- Often leaves rougher edges
- High kickback makes it more dangerous
Types of Cut
Bevel, crosscuts, and miters
Rip, bevel, miter, crosscuts, and plunge cuts
Making crown moldings, picture frames, door frames, and window casing
Masonry work, making racks and cabinets and for roofing
Sliding, compound, compound sliding, and dual compound sliding
Sidewinder, worm drive, and hypoid saws
Almost no skill required
More skills and expertise needed
Easier to pack and carry
Larger and takes more effort to carry
$100 to $600
$40 to $300
Miter Saw vs. Circular Saw
If you are looking to buy a power saw that will be very useful for different projects, both miter and circular saws will be a great choice. But because in most instances you will only want to buy one of the two, understanding the following differences will allow you to make the right pick.
1. Types of Cut
The types of cut you intend to use the saw to make will be the main determinant of which between these two you go for. While they can be used for some similar cuts, they will excel at different kinds of cuts.
Miter saws are more of a specialty type of saw that has been built for making crosscuts, and there is hardly any other saw type out there that will outperform it for these kinds of cuts.
These specialty saws will be perfect for making most other angled cuts like bevel and miter cuts. Although the circular saws can still make these angled cuts, miter saws allow you to cut them more accurately and faster.
Unlike the specialty miter saws, circular saws are designed for versatility which means they will be more appropriate for multipurpose use. These saws can make more types of cuts than the miter saws.
You can use your circular saws to make rip cuts, cross cuts, miter, and bevel cuts and even make plunge cuts which are cuts that start at the middle of the workpiece. But, the quality of these cuts will be highly dependent on the user’s skills unlike when using the miter saw.
2. Typical Uses
You can use your saw anyway you want to as long as it gets the job done fast enough and does it correctly. Hence, with both the miter and circular saws, you will not be restricted to using the tool for a few specific projects.
With that said, like any other power tool, there are certain things that most users will typically use either of the saws for as they seem to do a better job for these projects.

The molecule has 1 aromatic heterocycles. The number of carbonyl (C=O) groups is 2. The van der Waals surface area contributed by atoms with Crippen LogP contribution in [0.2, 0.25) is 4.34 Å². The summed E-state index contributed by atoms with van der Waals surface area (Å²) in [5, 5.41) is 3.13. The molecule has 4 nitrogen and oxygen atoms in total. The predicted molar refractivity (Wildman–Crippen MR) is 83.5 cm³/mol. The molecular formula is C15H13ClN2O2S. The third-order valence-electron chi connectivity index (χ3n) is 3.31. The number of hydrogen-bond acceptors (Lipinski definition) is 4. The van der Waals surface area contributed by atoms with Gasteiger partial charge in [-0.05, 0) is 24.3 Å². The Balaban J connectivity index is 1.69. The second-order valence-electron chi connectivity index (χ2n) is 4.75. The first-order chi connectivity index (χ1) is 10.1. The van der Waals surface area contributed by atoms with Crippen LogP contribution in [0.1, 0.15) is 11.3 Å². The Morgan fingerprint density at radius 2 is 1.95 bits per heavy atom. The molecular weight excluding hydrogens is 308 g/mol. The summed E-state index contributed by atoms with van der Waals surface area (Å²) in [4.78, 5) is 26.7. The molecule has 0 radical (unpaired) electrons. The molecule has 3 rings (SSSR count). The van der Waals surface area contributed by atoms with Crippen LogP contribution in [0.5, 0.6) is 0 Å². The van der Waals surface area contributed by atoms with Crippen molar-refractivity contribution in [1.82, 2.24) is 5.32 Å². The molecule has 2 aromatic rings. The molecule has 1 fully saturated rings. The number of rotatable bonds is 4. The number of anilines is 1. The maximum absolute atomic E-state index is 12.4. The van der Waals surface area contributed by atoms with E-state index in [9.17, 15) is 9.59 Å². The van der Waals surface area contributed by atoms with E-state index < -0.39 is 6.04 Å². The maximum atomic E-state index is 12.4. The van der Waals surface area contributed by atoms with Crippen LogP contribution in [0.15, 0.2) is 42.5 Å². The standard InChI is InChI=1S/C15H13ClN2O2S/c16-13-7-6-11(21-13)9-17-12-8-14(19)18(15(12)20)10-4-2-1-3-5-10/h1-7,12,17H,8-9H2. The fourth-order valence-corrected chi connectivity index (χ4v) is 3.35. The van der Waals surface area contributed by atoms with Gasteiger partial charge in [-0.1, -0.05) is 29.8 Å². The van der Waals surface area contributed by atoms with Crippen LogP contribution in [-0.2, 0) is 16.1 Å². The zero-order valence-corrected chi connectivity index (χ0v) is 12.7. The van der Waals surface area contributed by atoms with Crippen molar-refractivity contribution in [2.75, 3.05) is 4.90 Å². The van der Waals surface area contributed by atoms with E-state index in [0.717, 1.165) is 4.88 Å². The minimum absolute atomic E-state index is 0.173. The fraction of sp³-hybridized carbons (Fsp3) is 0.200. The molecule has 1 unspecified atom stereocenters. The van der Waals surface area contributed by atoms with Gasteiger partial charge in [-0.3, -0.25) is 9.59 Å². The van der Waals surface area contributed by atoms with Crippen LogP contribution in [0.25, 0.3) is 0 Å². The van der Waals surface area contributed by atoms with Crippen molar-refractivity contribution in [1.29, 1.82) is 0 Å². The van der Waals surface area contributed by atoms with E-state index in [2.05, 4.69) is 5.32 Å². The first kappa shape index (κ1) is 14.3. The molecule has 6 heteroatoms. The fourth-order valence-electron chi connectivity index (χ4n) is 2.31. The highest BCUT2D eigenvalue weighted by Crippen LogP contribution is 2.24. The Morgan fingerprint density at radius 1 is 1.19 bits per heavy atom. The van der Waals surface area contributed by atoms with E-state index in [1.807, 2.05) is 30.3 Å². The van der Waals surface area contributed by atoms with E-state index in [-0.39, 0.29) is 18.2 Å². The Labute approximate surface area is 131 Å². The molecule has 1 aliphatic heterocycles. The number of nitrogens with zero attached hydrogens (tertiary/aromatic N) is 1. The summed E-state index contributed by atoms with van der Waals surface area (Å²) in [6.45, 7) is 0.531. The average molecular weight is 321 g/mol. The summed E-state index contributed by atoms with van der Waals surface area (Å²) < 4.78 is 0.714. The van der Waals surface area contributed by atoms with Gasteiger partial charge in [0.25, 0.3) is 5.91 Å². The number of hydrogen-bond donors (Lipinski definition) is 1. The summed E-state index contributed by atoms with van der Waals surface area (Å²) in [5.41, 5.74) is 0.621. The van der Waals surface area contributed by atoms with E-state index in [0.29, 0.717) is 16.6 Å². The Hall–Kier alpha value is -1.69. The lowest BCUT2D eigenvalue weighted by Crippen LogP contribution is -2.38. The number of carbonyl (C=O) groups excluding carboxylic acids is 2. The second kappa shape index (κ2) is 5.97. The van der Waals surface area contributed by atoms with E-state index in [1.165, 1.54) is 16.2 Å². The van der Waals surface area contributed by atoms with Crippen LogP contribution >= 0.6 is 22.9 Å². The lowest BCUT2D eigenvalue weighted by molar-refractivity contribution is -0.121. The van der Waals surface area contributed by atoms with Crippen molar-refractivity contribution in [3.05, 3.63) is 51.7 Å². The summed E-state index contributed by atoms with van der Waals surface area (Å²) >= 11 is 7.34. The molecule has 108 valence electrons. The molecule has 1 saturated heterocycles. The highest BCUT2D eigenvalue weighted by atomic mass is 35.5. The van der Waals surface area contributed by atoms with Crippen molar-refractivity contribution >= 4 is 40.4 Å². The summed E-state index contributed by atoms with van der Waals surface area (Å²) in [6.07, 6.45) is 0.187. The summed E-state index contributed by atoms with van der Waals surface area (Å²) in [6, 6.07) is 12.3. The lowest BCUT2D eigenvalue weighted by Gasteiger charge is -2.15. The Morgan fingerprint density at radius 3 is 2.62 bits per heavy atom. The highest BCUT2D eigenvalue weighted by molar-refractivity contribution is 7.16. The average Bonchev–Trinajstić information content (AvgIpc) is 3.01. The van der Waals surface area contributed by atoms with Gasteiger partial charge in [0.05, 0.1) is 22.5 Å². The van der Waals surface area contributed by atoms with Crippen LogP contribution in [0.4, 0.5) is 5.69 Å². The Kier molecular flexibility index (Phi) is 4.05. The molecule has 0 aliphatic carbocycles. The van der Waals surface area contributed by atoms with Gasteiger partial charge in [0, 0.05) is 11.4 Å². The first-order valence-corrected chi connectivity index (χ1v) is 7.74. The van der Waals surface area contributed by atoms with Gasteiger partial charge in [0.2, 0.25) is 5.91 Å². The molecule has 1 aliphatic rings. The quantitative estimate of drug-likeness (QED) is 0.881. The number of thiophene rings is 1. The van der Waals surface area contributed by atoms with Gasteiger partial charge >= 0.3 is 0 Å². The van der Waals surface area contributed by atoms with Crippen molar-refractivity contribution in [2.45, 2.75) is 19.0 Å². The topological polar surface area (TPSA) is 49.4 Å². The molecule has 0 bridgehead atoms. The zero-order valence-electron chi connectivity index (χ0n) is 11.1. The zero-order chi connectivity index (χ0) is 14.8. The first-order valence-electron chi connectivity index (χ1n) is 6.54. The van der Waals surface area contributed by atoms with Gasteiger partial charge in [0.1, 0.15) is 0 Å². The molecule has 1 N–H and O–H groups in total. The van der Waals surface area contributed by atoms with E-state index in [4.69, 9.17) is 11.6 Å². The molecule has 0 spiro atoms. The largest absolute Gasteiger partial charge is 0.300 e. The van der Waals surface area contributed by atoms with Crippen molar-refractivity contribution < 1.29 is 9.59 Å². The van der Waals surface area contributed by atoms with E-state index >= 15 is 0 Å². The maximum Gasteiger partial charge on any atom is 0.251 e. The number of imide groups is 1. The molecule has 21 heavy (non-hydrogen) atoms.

For the miter saws, the typical uses will include making door frames, crown moldings, picture frames, and window casing. But, they will be perfect for any other project where you need to make some delicate and precise cuts and when making curves.
Read More: What is Miter Saw Used for?
The more versatile circular saws seem to excel at projects like cabinet and rack making, masonry work and also for roofing. When you need to cut anything fast and where a lot of precision is not required, the circular saws will be handy.
Read More: What is Circular Saw Used for?
3. Common Types
While there are countless models of both the miter and circular saws out there from different brands, they can all be classified in just a few types. And as you try to decide which one to buy, it will also be a wise idea to know these different types.
Miter Saw Types
- Sliding miter saws are designed with a rail system along which the blade slides for increased cutting length.
- Compound miter saws will bevel to either the left or right or both to allow for bevel and miter cuts and will often be relatively pricier.
- Sliding compound miter saws will offer both a rail system and ability to bevel to one side for angled cuts which makes them highly versatile.
- Dual compound sliding miter saws are the types that will provide both left and right bevel and they are the most versatile and also the most expensive miter saw types.
Circular Saw Types
- Sidewinders are the most common of all the circular saw types. They will have the motor on the side and are also lightweight which makes them ideal for overhead cuts.